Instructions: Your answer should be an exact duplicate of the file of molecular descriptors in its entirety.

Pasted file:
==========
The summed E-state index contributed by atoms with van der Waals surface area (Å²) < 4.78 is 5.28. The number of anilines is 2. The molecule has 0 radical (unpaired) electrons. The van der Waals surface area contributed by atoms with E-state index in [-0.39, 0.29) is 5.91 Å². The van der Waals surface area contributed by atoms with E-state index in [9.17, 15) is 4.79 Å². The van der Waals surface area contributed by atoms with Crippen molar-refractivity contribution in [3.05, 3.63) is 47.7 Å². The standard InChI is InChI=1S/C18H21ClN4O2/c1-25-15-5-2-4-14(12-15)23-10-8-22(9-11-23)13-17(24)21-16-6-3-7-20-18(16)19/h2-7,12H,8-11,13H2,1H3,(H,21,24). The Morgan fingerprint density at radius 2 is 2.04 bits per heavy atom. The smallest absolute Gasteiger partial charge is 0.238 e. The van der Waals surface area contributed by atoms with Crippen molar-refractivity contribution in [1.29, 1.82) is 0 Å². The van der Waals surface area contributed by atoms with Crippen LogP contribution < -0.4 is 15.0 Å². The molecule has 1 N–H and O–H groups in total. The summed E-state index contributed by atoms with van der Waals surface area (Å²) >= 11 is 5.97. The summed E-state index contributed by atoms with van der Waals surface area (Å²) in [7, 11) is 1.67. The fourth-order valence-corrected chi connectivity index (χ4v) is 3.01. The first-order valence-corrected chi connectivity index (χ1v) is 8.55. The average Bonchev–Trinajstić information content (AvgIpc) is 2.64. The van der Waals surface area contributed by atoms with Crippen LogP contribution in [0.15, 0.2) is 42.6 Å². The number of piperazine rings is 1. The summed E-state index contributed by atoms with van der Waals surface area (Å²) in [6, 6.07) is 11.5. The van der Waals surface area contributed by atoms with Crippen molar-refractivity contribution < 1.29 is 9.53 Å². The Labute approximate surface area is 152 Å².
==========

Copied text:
The summed E-state index contributed by atoms with van der Waals surface area (Å²) < 4.78 is 5.28. The number of anilines is 2. The molecule has 0 radical (unpaired) electrons. The van der Waals surface area contributed by atoms with E-state index in [-0.39, 0.29) is 5.91 Å². The van der Waals surface area contributed by atoms with E-state index in [9.17, 15) is 4.79 Å². The van der Waals surface area contributed by atoms with Crippen molar-refractivity contribution in [3.05, 3.63) is 47.7 Å². The standard InChI is InChI=1S/C18H21ClN4O2/c1-25-15-5-2-4-14(12-15)23-10-8-22(9-11-23)13-17(24)21-16-6-3-7-20-18(16)19/h2-7,12H,8-11,13H2,1H3,(H,21,24). The Morgan fingerprint density at radius 2 is 2.04 bits per heavy atom. The smallest absolute Gasteiger partial charge is 0.238 e. The van der Waals surface area contributed by atoms with Crippen molar-refractivity contribution in [1.29, 1.82) is 0 Å². The van der Waals surface area contributed by atoms with Crippen LogP contribution < -0.4 is 15.0 Å². The molecule has 1 N–H and O–H groups in total. The summed E-state index contributed by atoms with van der Waals surface area (Å²) >= 11 is 5.97. The summed E-state index contributed by atoms with van der Waals surface area (Å²) in [7, 11) is 1.67. The fourth-order valence-corrected chi connectivity index (χ4v) is 3.01. The first-order valence-corrected chi connectivity index (χ1v) is 8.55. The average Bonchev–Trinajstić information content (AvgIpc) is 2.64. The van der Waals surface area contributed by atoms with Crippen LogP contribution in [0.15, 0.2) is 42.6 Å². The number of piperazine rings is 1. The summed E-state index contributed by atoms with van der Waals surface area (Å²) in [6, 6.07) is 11.5. The van der Waals surface area contributed by atoms with Crippen molar-refractivity contribution < 1.29 is 9.53 Å². The Labute approximate surface area is 152 Å².